April 3, 2008
I just got to hear Ted Nelson (inventor of the term “hypertext,” author of Computer Lib/Dream Machines and Literary Machines) kick off the Codework workshop with his talk here at West Virginia University. I did not take notes during Nelson’s talk. The basic ideas he expounded (as one might guess) were the ones expressed in his books and in the last talk of his that I heard, in 2001 at Brown. He showed some examples of cross-document connections and transclusion in Xanadu Space, and demonstrated the underlying data representation, ZigZag.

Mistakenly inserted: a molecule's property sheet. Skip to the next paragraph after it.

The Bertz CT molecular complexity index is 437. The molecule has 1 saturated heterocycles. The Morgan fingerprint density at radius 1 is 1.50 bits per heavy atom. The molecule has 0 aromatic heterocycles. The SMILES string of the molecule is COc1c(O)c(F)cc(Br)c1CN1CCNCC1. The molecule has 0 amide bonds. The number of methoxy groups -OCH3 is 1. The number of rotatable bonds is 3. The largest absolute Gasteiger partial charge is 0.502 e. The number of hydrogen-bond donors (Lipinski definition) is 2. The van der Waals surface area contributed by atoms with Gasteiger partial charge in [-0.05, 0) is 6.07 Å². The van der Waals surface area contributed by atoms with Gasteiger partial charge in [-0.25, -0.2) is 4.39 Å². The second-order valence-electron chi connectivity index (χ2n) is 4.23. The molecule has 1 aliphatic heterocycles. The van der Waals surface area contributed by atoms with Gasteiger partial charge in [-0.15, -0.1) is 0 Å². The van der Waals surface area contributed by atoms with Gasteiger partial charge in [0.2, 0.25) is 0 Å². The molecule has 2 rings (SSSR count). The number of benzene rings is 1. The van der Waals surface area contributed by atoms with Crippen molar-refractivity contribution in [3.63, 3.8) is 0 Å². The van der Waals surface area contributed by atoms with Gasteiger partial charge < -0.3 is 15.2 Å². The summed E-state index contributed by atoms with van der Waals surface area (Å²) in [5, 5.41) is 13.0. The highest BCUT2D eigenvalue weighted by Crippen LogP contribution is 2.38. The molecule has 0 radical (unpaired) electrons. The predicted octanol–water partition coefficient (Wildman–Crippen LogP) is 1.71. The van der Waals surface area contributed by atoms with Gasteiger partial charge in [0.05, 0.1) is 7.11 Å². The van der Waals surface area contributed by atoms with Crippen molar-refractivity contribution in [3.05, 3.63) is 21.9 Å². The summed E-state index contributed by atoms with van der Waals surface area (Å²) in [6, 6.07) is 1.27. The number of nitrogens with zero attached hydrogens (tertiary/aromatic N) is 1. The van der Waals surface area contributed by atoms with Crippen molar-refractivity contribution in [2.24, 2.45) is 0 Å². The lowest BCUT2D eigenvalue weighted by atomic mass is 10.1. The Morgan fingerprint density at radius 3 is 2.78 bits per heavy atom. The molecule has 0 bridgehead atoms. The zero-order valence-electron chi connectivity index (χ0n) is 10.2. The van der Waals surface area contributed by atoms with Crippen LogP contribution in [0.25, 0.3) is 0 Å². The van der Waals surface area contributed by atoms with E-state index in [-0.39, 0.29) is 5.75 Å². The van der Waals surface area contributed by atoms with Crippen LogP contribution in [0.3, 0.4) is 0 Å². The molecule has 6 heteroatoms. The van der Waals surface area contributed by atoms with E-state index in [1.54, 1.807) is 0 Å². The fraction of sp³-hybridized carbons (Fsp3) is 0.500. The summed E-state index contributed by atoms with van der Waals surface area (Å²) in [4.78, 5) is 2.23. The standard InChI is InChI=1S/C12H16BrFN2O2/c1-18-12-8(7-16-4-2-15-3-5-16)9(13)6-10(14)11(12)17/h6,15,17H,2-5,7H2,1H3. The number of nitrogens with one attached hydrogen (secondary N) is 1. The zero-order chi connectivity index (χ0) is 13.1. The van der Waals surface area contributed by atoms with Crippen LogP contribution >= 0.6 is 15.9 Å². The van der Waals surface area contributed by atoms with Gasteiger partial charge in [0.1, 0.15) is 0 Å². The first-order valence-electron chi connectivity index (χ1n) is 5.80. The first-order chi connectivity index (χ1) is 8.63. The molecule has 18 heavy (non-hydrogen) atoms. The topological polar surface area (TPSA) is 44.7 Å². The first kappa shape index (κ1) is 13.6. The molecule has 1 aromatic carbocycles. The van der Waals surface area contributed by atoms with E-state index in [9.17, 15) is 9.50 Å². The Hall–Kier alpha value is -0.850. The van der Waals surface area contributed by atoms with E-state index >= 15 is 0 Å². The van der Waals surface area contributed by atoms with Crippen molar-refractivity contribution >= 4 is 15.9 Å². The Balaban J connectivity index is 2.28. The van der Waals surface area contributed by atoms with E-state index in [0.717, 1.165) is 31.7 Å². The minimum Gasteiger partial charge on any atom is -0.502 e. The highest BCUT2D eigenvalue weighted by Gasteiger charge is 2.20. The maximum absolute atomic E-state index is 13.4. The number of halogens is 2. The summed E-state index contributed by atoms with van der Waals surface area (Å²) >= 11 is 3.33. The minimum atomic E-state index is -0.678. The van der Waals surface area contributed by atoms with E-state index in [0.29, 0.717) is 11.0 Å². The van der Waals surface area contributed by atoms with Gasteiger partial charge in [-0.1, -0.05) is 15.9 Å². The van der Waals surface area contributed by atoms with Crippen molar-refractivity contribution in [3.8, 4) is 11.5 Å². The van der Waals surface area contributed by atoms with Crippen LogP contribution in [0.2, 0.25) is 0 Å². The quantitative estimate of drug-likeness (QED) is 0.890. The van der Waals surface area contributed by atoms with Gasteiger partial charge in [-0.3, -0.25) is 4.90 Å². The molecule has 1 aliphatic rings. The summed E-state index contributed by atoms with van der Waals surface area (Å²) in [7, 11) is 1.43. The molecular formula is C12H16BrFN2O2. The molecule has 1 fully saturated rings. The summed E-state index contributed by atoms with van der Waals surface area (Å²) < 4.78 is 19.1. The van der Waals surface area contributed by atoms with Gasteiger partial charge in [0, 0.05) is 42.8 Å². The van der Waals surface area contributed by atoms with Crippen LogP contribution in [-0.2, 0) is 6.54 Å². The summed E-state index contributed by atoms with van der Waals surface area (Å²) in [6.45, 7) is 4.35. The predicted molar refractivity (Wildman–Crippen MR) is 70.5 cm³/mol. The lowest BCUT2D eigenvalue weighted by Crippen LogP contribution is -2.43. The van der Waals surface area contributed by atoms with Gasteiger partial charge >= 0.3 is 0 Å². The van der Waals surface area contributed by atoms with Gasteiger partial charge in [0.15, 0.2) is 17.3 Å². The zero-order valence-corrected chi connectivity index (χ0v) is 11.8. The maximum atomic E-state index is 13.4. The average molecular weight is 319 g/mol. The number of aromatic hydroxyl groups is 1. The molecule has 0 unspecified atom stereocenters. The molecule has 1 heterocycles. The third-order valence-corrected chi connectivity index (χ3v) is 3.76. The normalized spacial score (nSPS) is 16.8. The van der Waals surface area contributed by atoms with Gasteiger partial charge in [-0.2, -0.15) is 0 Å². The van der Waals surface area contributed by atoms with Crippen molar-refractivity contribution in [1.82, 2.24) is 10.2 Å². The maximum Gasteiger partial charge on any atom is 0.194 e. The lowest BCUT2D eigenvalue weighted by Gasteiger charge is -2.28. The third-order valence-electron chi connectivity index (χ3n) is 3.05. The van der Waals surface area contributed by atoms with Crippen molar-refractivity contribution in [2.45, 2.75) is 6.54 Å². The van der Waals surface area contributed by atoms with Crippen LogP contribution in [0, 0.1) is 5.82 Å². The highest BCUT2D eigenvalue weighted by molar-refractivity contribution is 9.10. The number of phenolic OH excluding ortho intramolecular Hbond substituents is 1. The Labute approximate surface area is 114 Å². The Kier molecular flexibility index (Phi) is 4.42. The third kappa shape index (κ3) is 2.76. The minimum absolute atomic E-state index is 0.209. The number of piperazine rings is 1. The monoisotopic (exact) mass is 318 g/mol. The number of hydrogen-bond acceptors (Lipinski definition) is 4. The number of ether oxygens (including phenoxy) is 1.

I will mention, though, the question I asked and the answer Nelson gave. I wondered if he – so influential in communicating to people how computers can be used to enlarge the mind and liberate people – could tell us a few programs that he encountered that showed him that potential. He mentioned the programming langauge Prograph and a language that gives the capability to produce executables for PC and Mac, REALbasic. When I pressed him to mention any programs – including small-scale ones like games – that influenced him, he said he wasn’t a game guy and just mentioned some other “full platforms” that aren’t computers: Tinderbox, Emacs, and Flash. Well, on the one hand, I was hoping to learn about smaller-scale non-applications that showed the potential of the computer. (Did he like Eliza? The animals “AI” game? Anything like that?) But, Nelson is not a games guy – he’s a meta guy, interested in platforms, programming languages, and development systems. So this was a fair answer. And I’ll have to check out Prograph and REALbasic.